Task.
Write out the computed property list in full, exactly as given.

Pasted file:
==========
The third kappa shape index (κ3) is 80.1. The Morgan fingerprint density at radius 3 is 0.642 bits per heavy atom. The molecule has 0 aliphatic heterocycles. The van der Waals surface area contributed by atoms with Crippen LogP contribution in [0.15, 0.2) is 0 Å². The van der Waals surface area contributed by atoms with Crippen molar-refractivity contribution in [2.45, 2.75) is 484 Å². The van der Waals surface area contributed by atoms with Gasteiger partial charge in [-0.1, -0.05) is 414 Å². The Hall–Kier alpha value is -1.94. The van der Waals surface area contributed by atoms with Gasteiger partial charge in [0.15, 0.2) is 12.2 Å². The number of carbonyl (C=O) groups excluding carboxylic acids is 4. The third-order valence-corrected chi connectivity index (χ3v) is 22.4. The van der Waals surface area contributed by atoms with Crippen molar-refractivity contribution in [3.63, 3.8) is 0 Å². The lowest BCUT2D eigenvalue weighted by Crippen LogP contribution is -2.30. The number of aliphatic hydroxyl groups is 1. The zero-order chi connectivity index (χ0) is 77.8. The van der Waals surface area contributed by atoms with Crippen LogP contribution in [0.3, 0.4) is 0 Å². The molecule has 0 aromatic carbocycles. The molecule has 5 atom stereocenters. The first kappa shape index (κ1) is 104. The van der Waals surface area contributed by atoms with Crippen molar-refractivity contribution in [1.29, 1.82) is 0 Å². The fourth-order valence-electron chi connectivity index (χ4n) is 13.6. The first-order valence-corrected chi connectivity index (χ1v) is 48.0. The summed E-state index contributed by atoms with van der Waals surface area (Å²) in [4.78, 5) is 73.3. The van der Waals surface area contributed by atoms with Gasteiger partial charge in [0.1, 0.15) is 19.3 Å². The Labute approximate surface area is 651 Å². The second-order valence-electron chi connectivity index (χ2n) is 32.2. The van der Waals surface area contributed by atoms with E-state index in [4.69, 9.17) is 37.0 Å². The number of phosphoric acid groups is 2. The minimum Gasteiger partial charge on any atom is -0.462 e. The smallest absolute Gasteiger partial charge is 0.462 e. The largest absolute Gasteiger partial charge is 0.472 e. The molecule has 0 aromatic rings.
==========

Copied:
The third kappa shape index (κ3) is 80.1. The Morgan fingerprint density at radius 3 is 0.642 bits per heavy atom. The molecule has 0 aliphatic heterocycles. The van der Waals surface area contributed by atoms with Crippen LogP contribution in [0.15, 0.2) is 0 Å². The van der Waals surface area contributed by atoms with Crippen molar-refractivity contribution in [2.45, 2.75) is 484 Å². The van der Waals surface area contributed by atoms with Gasteiger partial charge in [-0.1, -0.05) is 414 Å². The Hall–Kier alpha value is -1.94. The van der Waals surface area contributed by atoms with Gasteiger partial charge in [0.15, 0.2) is 12.2 Å². The number of carbonyl (C=O) groups excluding carboxylic acids is 4. The third-order valence-corrected chi connectivity index (χ3v) is 22.4. The van der Waals surface area contributed by atoms with Crippen molar-refractivity contribution in [3.63, 3.8) is 0 Å². The lowest BCUT2D eigenvalue weighted by Crippen LogP contribution is -2.30. The number of aliphatic hydroxyl groups is 1. The zero-order chi connectivity index (χ0) is 77.8. The van der Waals surface area contributed by atoms with Crippen LogP contribution in [0.3, 0.4) is 0 Å². The molecule has 0 aromatic carbocycles. The molecule has 5 atom stereocenters. The first kappa shape index (κ1) is 104. The van der Waals surface area contributed by atoms with Crippen molar-refractivity contribution in [1.29, 1.82) is 0 Å². The fourth-order valence-electron chi connectivity index (χ4n) is 13.6. The first-order valence-corrected chi connectivity index (χ1v) is 48.0. The summed E-state index contributed by atoms with van der Waals surface area (Å²) in [4.78, 5) is 73.3. The van der Waals surface area contributed by atoms with Gasteiger partial charge in [0.1, 0.15) is 19.3 Å². The Labute approximate surface area is 651 Å². The second-order valence-electron chi connectivity index (χ2n) is 32.2. The van der Waals surface area contributed by atoms with E-state index in [4.69, 9.17) is 37.0 Å². The number of phosphoric acid groups is 2. The minimum Gasteiger partial charge on any atom is -0.462 e. The smallest absolute Gasteiger partial charge is 0.462 e. The largest absolute Gasteiger partial charge is 0.472 e. The molecule has 0 aromatic rings.